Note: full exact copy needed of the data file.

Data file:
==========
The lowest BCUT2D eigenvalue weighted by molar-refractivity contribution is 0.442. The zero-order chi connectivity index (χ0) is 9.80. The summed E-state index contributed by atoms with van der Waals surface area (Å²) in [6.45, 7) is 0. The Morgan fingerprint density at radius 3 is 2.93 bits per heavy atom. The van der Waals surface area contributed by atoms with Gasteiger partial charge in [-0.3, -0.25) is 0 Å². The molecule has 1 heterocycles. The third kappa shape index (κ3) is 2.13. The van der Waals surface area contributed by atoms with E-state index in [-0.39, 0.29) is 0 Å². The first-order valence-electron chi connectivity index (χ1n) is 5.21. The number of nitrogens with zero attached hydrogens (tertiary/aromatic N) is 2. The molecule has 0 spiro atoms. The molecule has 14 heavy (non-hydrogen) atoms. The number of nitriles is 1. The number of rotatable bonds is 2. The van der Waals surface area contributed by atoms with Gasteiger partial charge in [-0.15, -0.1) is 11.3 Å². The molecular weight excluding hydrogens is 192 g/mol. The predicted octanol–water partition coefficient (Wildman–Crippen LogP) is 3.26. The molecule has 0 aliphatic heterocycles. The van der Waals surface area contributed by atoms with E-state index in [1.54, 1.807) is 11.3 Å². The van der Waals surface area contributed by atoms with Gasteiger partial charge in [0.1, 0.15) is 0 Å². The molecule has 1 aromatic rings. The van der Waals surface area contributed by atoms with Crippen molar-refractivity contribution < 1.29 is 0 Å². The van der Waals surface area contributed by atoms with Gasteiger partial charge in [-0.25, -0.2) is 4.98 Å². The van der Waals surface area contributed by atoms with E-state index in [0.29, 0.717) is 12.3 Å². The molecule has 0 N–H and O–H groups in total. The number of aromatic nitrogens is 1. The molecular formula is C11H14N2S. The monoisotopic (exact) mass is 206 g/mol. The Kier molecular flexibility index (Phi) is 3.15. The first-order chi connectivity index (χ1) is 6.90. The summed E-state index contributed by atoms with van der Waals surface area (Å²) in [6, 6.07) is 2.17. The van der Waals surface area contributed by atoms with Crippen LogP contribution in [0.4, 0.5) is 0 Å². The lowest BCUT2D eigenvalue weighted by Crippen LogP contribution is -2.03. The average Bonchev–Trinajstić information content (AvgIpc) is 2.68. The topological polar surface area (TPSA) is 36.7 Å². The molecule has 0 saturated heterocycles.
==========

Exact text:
The lowest BCUT2D eigenvalue weighted by molar-refractivity contribution is 0.442. The zero-order chi connectivity index (χ0) is 9.80. The summed E-state index contributed by atoms with van der Waals surface area (Å²) in [6.45, 7) is 0. The Morgan fingerprint density at radius 3 is 2.93 bits per heavy atom. The van der Waals surface area contributed by atoms with Gasteiger partial charge in [-0.3, -0.25) is 0 Å². The molecule has 1 heterocycles. The third kappa shape index (κ3) is 2.13. The van der Waals surface area contributed by atoms with E-state index in [-0.39, 0.29) is 0 Å². The first-order valence-electron chi connectivity index (χ1n) is 5.21. The number of nitrogens with zero attached hydrogens (tertiary/aromatic N) is 2. The molecule has 0 spiro atoms. The molecule has 14 heavy (non-hydrogen) atoms. The number of nitriles is 1. The number of rotatable bonds is 2. The van der Waals surface area contributed by atoms with Gasteiger partial charge in [-0.15, -0.1) is 11.3 Å². The molecular weight excluding hydrogens is 192 g/mol. The predicted octanol–water partition coefficient (Wildman–Crippen LogP) is 3.26. The molecule has 0 aliphatic heterocycles. The van der Waals surface area contributed by atoms with E-state index in [1.54, 1.807) is 11.3 Å². The van der Waals surface area contributed by atoms with Gasteiger partial charge in [0.1, 0.15) is 0 Å². The molecule has 1 aromatic rings. The van der Waals surface area contributed by atoms with Crippen molar-refractivity contribution < 1.29 is 0 Å². The van der Waals surface area contributed by atoms with Gasteiger partial charge in [-0.25, -0.2) is 4.98 Å². The van der Waals surface area contributed by atoms with E-state index in [0.29, 0.717) is 12.3 Å². The molecule has 0 N–H and O–H groups in total. The number of aromatic nitrogens is 1. The molecular formula is C11H14N2S. The monoisotopic (exact) mass is 206 g/mol. The Kier molecular flexibility index (Phi) is 3.15. The first-order chi connectivity index (χ1) is 6.90. The summed E-state index contributed by atoms with van der Waals surface area (Å²) in [6, 6.07) is 2.17. The van der Waals surface area contributed by atoms with Crippen LogP contribution in [0.4, 0.5) is 0 Å². The lowest BCUT2D eigenvalue weighted by Crippen LogP contribution is -2.03. The average Bonchev–Trinajstić information content (AvgIpc) is 2.68. The topological polar surface area (TPSA) is 36.7 Å². The molecule has 0 saturated heterocycles.